Presented by the Adelaide Festival Centre
Reviewed Friday 14th December 2012
For many Adelaide folk the festive season really gets under way with a night out at the Christmas Proms. One glance around the audience reveals people of all ages, from couples to large family groups, and a good many seniors. As the Proms are at the smaller venue of Her Majesty’s Theatre this year, due to the unavailability of the Festival Theatre, extra performances have been scheduled so that the overall capacity remains the same and nobody has to miss out.
This year, the Proms takes us back to the early 1940s, to the sounds of Glenn Miller and the songs of the era, a time when music had memorable melodies, great harmonies, and you could understand every word of the lyrics. There were, of course, Christmas carols and seasonal songs as well. The premise for this performance was that we were a live audience for an ABC radio broadcast, a reinvention of an idea that musical director and conductor, Timothy Sexton, has used before, in a concert at Elder Hall some years ago.
As usual, Sexton conducts his ensemble, the superb 24 piece Adelaide Art Orchestra, and they are joined by the Chattanooga Crooners, taking on the duties Miller’s vocal group, The Modernaires. The original Modernaires began as a male trio in 1935 (Hal Dickinson, Chuck Goldstein, and Bill Conway) and, by 1938 when Miller recruited them, they had added a fourth man (Ralph Brewster). Miller than added a female vocalist (Paula Kelly, at that time married to Hal Dickinson) and that was the group’s format from then on. They sometimes sang as a quintet in their own right, and sometimes as a backing group for the vocals of tenor saxophonist, Gordon ‘Tex’ Beneke.
The orchestra recreated the Miller sound, distinguishable by the arrangements for unison clarinet and saxophone, with three other saxophones in close harmony, all within an octave, and considerable use of muted brass. They did so with great accuracy and with an obvious pleasure and enthusiasm. The strings and singers were dressed in US army uniforms, while the brass and woodwinds were dressed in naval garb. Major Alton Glenn Miller actually conducted the Army Air Force band, but let’s not quibble over a minor wardrobe liberty being taken.
The Chattanooga Crooners updated the sound of The Modernaires a little by having two male vocalists (Adam Goodburn and Mark Oates) and three female vocalists (Rachel McCall, Kristen Hardy, and Gabi Okoe), with Sexton adding his bass vocals in a cappella numbers. Their voices created an excellent blend, with clear harmonies and very good diction.
Every year there are two guest artists and Adelaide’s own versatile and extremely popular vocalist, Johanna Allan, was repatriated for the occasion. The other guest this year is Andy Seymour, whose rich and powerful voice brings a distinctive gospel/rock ‘n’ roll feel to his numbers. Allan’s first appearance was in army uniform but, on the other occasions that she came on stage she wore a stunning array of gowns that made Seymour’s smart, sparkly jacket pale by comparison.
Allan gets better at every hearing and she delighted her fans, who were clearly out in force. Her career has been exceedingly diverse and her ability to embrace so many different styles, from cabaret and musical comedy, to ballads and torch songs, held her in good stead in this concert with its wide variety of material.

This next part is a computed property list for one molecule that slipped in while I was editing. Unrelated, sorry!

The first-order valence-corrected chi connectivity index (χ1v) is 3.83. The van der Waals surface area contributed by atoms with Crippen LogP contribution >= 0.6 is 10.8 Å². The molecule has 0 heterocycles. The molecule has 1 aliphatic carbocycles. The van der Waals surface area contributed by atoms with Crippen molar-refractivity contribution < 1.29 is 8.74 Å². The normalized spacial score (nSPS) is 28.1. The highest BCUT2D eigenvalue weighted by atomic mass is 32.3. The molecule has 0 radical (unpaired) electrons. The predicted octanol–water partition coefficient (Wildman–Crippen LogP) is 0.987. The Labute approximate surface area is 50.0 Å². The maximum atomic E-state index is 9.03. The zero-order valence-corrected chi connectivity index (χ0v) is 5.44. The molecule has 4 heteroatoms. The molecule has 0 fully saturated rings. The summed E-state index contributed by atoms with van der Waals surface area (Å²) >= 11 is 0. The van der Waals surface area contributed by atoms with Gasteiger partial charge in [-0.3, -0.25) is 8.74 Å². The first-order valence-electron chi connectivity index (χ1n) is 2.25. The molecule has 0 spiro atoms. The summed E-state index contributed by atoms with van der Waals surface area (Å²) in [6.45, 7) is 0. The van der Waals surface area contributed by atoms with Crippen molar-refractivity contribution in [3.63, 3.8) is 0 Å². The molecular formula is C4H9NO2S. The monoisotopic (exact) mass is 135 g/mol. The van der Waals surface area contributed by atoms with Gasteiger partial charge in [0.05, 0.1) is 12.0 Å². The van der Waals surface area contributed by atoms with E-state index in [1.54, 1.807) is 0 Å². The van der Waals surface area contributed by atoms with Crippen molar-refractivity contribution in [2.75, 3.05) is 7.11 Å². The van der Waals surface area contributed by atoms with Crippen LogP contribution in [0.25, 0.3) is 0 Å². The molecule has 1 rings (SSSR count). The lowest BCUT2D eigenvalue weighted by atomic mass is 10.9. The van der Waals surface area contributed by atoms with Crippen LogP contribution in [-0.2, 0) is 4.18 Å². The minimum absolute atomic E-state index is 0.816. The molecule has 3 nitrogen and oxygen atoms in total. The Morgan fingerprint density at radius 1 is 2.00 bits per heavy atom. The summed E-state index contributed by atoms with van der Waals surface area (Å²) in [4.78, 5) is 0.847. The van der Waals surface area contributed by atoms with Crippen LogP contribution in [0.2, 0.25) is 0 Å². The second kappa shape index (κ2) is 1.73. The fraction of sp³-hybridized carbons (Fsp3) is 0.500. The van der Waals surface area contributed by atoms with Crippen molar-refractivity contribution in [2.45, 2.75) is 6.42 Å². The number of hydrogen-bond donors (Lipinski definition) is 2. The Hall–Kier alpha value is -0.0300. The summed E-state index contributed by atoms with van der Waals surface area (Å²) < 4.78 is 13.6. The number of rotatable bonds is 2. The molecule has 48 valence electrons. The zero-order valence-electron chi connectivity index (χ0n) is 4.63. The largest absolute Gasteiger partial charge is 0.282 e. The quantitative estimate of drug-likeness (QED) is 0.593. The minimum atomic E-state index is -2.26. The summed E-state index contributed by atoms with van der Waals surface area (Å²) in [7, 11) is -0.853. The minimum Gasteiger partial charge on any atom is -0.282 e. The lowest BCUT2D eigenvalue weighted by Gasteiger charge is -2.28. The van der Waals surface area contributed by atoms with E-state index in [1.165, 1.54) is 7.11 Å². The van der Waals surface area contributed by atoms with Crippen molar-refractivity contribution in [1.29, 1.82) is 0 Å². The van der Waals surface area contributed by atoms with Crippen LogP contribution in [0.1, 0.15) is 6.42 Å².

Seymour, too, showed that he was quite capable of handling the powerhouse numbers equally as well as the soft, gentle songs such as Silent Night. His interpretations brought a new approach to some old favourites.
Then there were the duets and Allan and Seymour combine beautifully, whether in harmony, or sharing the melody. Adding the Chattanooga Crooners resulted in some thrilling choral work.
The performance was filled with more Miller hits than one could keep count of, and he had a great many hits in his short career, being only forty when he disappeared. Moonlight Serenade, Little Brown Jug, Pennsylvania 6-5000, Chattanooga Choo Choo, and the Saint Louis Blues March sat alongside Silent Night, I’ll Be Home For Christmas, and other Christmas songs. There was no let up, with one number following hot on the heels of another, although a few more seasonal works might have been advantageous in consolidating the Christmas aspects of the Proms.
The instrumental and vocal music, of course, is not all, as the two red nosed clowns, Moose and Boppa, were also on hand to keep the laughter going with their many zany antics. There was also some fine work from a pair of swing dancers and, naturally, the jolly old fat man in the red suit put in a brief appearance. The audience had to do a bit of work themselves, too, singing along merrily to several Yuletide numbers.
The two hours passed all too quickly, but the performers did not get away without a couple of encores being called for, and delivered. With the Christmas season now officially under way it was back out into the warm night air, with an inner glow, and the music of the Miller band echoing in the mind. Hurry for your dose of Christmas cheer, 1940s style, if there are still tickets available, as I hear it is close to being sold out.
Reviewed by Barry Lenny, Arts Editor, Glam Adelaide.
Venue: Her Majesty’s Theatre, Grote Street, Adelaide
Season: to 16th December, various times
Duration: 2hrs (incl interval)
Tickets: Premium $50/adult $38/child $33/family [2+2] $110 and extra children $27.50 each
Bookings: BASS 131 246 or here